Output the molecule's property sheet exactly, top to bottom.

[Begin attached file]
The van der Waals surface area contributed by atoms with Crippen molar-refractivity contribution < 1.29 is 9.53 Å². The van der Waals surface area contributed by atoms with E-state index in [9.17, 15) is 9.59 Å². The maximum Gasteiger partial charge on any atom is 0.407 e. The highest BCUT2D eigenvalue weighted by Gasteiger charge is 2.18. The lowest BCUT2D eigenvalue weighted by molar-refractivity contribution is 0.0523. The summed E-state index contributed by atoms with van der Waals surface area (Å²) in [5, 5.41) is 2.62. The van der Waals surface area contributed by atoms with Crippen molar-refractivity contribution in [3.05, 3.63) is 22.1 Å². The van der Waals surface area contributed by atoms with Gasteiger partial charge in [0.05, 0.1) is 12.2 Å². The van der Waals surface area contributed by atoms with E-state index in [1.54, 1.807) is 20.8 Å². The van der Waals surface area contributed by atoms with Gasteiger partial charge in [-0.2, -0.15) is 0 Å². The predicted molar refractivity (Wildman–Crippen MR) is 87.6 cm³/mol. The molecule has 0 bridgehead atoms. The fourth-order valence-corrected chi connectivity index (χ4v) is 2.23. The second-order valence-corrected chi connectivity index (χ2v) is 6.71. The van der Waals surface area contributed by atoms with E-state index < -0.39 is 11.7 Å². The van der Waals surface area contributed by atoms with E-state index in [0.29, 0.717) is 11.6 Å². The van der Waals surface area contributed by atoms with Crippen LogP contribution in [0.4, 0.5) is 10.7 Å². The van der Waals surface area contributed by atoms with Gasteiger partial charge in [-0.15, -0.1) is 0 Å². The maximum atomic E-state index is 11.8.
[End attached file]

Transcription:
The van der Waals surface area contributed by atoms with Crippen molar-refractivity contribution < 1.29 is 9.53 Å². The van der Waals surface area contributed by atoms with E-state index in [9.17, 15) is 9.59 Å². The maximum Gasteiger partial charge on any atom is 0.407 e. The highest BCUT2D eigenvalue weighted by Gasteiger charge is 2.18. The lowest BCUT2D eigenvalue weighted by molar-refractivity contribution is 0.0523. The summed E-state index contributed by atoms with van der Waals surface area (Å²) in [5, 5.41) is 2.62. The van der Waals surface area contributed by atoms with Crippen molar-refractivity contribution in [3.05, 3.63) is 22.1 Å². The van der Waals surface area contributed by atoms with Gasteiger partial charge in [0.05, 0.1) is 12.2 Å². The van der Waals surface area contributed by atoms with E-state index in [1.54, 1.807) is 20.8 Å². The van der Waals surface area contributed by atoms with Gasteiger partial charge in [-0.2, -0.15) is 0 Å². The predicted molar refractivity (Wildman–Crippen MR) is 87.6 cm³/mol. The molecule has 0 bridgehead atoms. The fourth-order valence-corrected chi connectivity index (χ4v) is 2.23. The second-order valence-corrected chi connectivity index (χ2v) is 6.71. The van der Waals surface area contributed by atoms with E-state index < -0.39 is 11.7 Å². The van der Waals surface area contributed by atoms with E-state index in [0.29, 0.717) is 11.6 Å². The van der Waals surface area contributed by atoms with Crippen LogP contribution in [0.4, 0.5) is 10.7 Å². The van der Waals surface area contributed by atoms with Gasteiger partial charge in [-0.15, -0.1) is 0 Å². The maximum atomic E-state index is 11.8.